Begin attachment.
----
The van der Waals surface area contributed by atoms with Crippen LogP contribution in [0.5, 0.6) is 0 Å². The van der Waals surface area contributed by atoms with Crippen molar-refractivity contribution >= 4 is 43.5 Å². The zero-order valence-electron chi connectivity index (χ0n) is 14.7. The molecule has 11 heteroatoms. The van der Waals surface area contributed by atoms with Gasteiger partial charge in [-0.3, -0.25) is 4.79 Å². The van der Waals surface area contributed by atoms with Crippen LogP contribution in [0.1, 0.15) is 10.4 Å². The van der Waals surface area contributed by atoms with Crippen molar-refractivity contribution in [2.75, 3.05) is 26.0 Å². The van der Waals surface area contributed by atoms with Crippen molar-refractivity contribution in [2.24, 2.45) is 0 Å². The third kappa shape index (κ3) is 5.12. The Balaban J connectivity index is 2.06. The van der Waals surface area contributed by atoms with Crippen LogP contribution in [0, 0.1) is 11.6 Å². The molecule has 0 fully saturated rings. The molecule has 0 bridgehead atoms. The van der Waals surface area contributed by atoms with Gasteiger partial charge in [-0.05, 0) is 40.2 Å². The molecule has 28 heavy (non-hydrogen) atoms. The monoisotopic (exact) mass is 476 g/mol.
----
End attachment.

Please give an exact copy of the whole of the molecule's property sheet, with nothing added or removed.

The van der Waals surface area contributed by atoms with Crippen LogP contribution in [0.5, 0.6) is 0 Å². The van der Waals surface area contributed by atoms with Crippen molar-refractivity contribution >= 4 is 43.5 Å². The zero-order valence-electron chi connectivity index (χ0n) is 14.7. The molecule has 11 heteroatoms. The van der Waals surface area contributed by atoms with Gasteiger partial charge in [-0.3, -0.25) is 4.79 Å². The van der Waals surface area contributed by atoms with Crippen LogP contribution in [0.1, 0.15) is 10.4 Å². The van der Waals surface area contributed by atoms with Crippen molar-refractivity contribution in [2.75, 3.05) is 26.0 Å². The van der Waals surface area contributed by atoms with Crippen molar-refractivity contribution in [2.24, 2.45) is 0 Å². The third kappa shape index (κ3) is 5.12. The Balaban J connectivity index is 2.06. The van der Waals surface area contributed by atoms with Crippen LogP contribution in [0, 0.1) is 11.6 Å². The molecule has 0 fully saturated rings. The molecule has 0 bridgehead atoms. The van der Waals surface area contributed by atoms with Gasteiger partial charge in [-0.05, 0) is 40.2 Å². The molecule has 28 heavy (non-hydrogen) atoms. The monoisotopic (exact) mass is 476 g/mol.